Canadian stamp collecting has been favored by philatelists through out the years. Canada’s postal history not only defines North American philately, it also traces its roots to France and Great Britain.
From definitive stamps, commemorative stamps, and covers, Canada’s postal service presents an interesting multitude of philatelic items.
The Canadian postal history
From 1534 onwards, when France occupied Canada, there was no operating postal route. The French Canadian territories had their first postal service in 1721 but it was only limited to Quebec and Montreal.
Soon after Britain took over Hudson’s Bay and Nova Scotia in 1713, the Canadian British colonies were under London’s General Post Office. However, the Canadians wanted to have an independent control over their postal services. By 1851, Canada broke away from the British postal service and the first Canadian postage stamp was born.
The first Canadian stamp was called the Three penny Beaver. Wildlife stamp collectors consider it the first postage stamp that depicted a country’s local fauna. The other British colonies, New Brunswick and Newfoundland, also issued their own postage stamps.
The history of the Canada Post started under the Confederation of Canada. By that time, stamp issues throughout the provinces were unified and postal rates were regulated. The Canada Post Corporation charged mail by weight rather than by piece. This was a concept influenced by Rowland Hill, the maker of the first postage stamp.
Collectible Canadian stamps
Canadian Small Queens postage stamps
The Small Queens issue was printed by the British American Bank Note Company from 1870 to 1897.
Its reduced size allowed more stamps to be engraved on the printing plates and also sped up the production.
This series of stamps spans more than 25 years and were printed at different locations. Because of this, the stamps had subtle differences that collectors should be aware of before designating them.
Canadian perfin stamps
Canadian perfins are special postage stamps perforated with initials or other distinguishing marks.
Canadian perfin postage stamps were used to discourage stamp reuse and postage stamp theft.
Perfin stamps in Canada were either officially issued by the government or by private firms.
Each Canadian province had a perfin with its initials. However, the introduction of postal meters replaced the use of perfin postal stamps.
Canadian commemorative stamps
Canada has released plenty of commemorative stamps in the previous years.
In 1971, they issued the Confederation golden jubilee stamp which they reissued again after a decade to mark its 60th commemorative year.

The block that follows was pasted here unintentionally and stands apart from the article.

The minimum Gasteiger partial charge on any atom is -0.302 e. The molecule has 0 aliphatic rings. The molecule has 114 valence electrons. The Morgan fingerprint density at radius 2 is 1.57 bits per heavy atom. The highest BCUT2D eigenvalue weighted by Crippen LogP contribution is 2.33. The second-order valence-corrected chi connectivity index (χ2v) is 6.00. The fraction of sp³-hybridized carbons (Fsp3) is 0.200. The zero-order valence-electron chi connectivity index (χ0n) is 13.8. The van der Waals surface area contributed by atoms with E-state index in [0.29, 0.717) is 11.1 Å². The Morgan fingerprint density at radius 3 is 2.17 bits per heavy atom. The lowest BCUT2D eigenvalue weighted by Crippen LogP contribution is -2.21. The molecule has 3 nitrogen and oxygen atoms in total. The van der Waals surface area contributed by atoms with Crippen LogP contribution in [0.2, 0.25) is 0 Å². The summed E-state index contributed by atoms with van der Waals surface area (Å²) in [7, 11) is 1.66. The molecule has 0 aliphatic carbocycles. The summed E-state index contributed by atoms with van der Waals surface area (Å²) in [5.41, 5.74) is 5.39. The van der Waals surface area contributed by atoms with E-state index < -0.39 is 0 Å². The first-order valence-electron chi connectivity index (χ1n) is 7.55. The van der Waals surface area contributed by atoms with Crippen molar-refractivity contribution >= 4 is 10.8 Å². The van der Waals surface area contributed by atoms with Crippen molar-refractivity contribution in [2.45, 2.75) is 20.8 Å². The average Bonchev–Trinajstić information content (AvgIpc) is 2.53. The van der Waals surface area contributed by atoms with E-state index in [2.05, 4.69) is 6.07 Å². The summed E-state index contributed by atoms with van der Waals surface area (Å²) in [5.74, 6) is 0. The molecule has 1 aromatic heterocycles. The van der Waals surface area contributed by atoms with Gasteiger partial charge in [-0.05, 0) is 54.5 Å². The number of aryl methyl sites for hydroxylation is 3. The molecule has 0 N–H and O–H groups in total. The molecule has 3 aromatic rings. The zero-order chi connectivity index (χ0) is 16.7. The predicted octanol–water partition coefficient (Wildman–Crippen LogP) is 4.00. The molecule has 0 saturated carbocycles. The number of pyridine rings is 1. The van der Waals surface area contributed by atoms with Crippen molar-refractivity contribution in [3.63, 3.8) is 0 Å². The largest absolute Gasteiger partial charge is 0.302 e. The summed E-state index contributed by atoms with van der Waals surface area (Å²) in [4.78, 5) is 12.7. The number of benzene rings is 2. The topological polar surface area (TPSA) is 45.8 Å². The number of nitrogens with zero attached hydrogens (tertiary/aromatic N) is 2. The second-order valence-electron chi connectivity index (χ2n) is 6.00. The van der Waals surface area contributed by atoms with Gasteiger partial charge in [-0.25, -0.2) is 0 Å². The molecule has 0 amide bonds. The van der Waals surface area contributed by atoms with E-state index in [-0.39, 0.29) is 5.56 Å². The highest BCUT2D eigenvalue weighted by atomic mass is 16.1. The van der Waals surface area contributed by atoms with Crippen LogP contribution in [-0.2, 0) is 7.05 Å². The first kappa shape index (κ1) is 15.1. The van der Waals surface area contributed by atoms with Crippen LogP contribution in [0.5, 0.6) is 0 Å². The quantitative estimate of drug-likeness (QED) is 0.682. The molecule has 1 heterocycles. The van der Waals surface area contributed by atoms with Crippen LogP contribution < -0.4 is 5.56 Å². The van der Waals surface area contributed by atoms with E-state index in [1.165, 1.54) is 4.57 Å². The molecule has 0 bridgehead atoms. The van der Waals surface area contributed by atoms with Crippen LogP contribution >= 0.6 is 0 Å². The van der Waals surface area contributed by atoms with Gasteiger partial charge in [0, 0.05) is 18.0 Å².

Other famous Canadian commemorative postage stamps are the 1938 Memorial Chamber stamps and the 1975 Royal Canadian Legion 50th anniversary stamp.
Canadian admiral stamps
The Canadian admiral stamps are a series of postage stamp issues by the British Commonwealth countries.
Other countries that issued the admiral postal stamps were Rhodesia and New Zealand.
The admiral stamps of Canada were printed between 1911 and 1928.
They are often called the Canadian Georgian issue because they had a portrait of King George on the stamp design. There are stamp collectors who specialize in Georgian admiral stamps.
Canadian art postage stamps
Canada has long recognized the contribution of visual artists by issuing art on stamps.
Impressionist painter Marc Aurele de Foy Suzor-Cote was honored with a Canadian postage stamp depicting his painting Return from the Harvest Field.
Other notable paintings reproduced on Canadian art stamps are Emily Carr’s Big Raven, Paul Kane’s Indian Encampment on Lake Huron, and Tom Thomson’s April in Algonquin Park.
Canadian war stamps
Canadian war tax stamps were issued in March 1915 as a form of a revenue stamp to finance the government’s expenses during World War I.
The first Canadian war stamp had an effigy of King George V and a description “war tax”. It was available in 1 cents and 2 cents denominations.
In modern times, Canadian war stamps are mainly commemorative issues. There are Canadian postage stamps in honor of the individuals who fought during the Canadian American War of 1812.
The Canadian Remembrance Day stamps eternalize the soldiers who died in battle during the two World Wars and the Korean War.
Sponsored stamps of Canada
In 1990, the Canada Post became controversial when they introduced sponsored Canadian postage stamps to increase income
McDonalds was one of the first companies to have their logo appear on Canadian stamps.
Walt Disney commemorated its 25th anniversary with a stamp sheet.
Canadian sponsored postage stamps are available in souvenir pages and stamp booklets.
Where to buy Canadian stamps?
There are many ways to purchase postage stamps. Canada Post makes Canadian stamp collecting a breeze since you can order their wide range of philatelic products online. They can ship your purchase to anywhere in the world.
If you happen to be in Canada, another good alternative is to visit stamp dealers. This is perhaps the best way to look for Canadian postage stamps since philatelic dealers pre-sort their collecting according to stamps by country. This also where you can get the best deals for Canadian first day covers and other postal collectibles.
Visiting Canadian stamp exhibitions and other philatelic events is also a good venue to buy stamps. If you want to start stamp collecting but you have no idea how and where to begin, the Canadian stamp community can give you expert tips.
Canadian philately is easy once you have the right knowledge on its postal history. Reading Canadian stamp collecting books is a good way to start. Scanning through one-country stamp catalogues helps you get acquainted with the valuable Canadian postage stamps.